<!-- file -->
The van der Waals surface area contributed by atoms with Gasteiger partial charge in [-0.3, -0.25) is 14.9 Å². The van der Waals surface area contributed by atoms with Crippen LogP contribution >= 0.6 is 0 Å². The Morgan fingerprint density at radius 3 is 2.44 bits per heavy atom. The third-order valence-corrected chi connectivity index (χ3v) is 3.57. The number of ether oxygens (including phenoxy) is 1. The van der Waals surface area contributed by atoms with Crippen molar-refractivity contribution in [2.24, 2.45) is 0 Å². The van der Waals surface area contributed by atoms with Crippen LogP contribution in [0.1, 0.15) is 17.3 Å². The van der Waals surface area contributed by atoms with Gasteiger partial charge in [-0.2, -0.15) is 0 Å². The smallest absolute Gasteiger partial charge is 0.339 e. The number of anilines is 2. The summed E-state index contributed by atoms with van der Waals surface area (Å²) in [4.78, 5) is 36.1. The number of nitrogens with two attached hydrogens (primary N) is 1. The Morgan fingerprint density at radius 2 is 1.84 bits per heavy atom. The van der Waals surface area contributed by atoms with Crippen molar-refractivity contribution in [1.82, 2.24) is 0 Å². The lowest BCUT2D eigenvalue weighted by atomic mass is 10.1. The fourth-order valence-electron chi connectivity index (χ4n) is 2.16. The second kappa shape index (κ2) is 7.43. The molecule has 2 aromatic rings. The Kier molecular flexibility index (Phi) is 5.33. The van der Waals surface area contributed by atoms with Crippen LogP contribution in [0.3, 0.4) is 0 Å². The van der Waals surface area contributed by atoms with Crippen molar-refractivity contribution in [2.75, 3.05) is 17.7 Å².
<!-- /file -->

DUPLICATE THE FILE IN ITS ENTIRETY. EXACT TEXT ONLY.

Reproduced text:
The van der Waals surface area contributed by atoms with Gasteiger partial charge in [-0.3, -0.25) is 14.9 Å². The van der Waals surface area contributed by atoms with Crippen LogP contribution >= 0.6 is 0 Å². The Morgan fingerprint density at radius 3 is 2.44 bits per heavy atom. The third-order valence-corrected chi connectivity index (χ3v) is 3.57. The number of ether oxygens (including phenoxy) is 1. The van der Waals surface area contributed by atoms with Crippen molar-refractivity contribution in [2.24, 2.45) is 0 Å². The van der Waals surface area contributed by atoms with Crippen LogP contribution in [0.1, 0.15) is 17.3 Å². The van der Waals surface area contributed by atoms with Gasteiger partial charge in [-0.2, -0.15) is 0 Å². The smallest absolute Gasteiger partial charge is 0.339 e. The number of anilines is 2. The summed E-state index contributed by atoms with van der Waals surface area (Å²) in [4.78, 5) is 36.1. The number of nitrogens with two attached hydrogens (primary N) is 1. The Morgan fingerprint density at radius 2 is 1.84 bits per heavy atom. The van der Waals surface area contributed by atoms with Crippen molar-refractivity contribution in [1.82, 2.24) is 0 Å². The lowest BCUT2D eigenvalue weighted by atomic mass is 10.1. The fourth-order valence-electron chi connectivity index (χ4n) is 2.16. The second kappa shape index (κ2) is 7.43. The molecule has 2 aromatic rings. The Kier molecular flexibility index (Phi) is 5.33. The van der Waals surface area contributed by atoms with Crippen LogP contribution in [0.3, 0.4) is 0 Å². The van der Waals surface area contributed by atoms with Crippen molar-refractivity contribution in [2.75, 3.05) is 17.7 Å².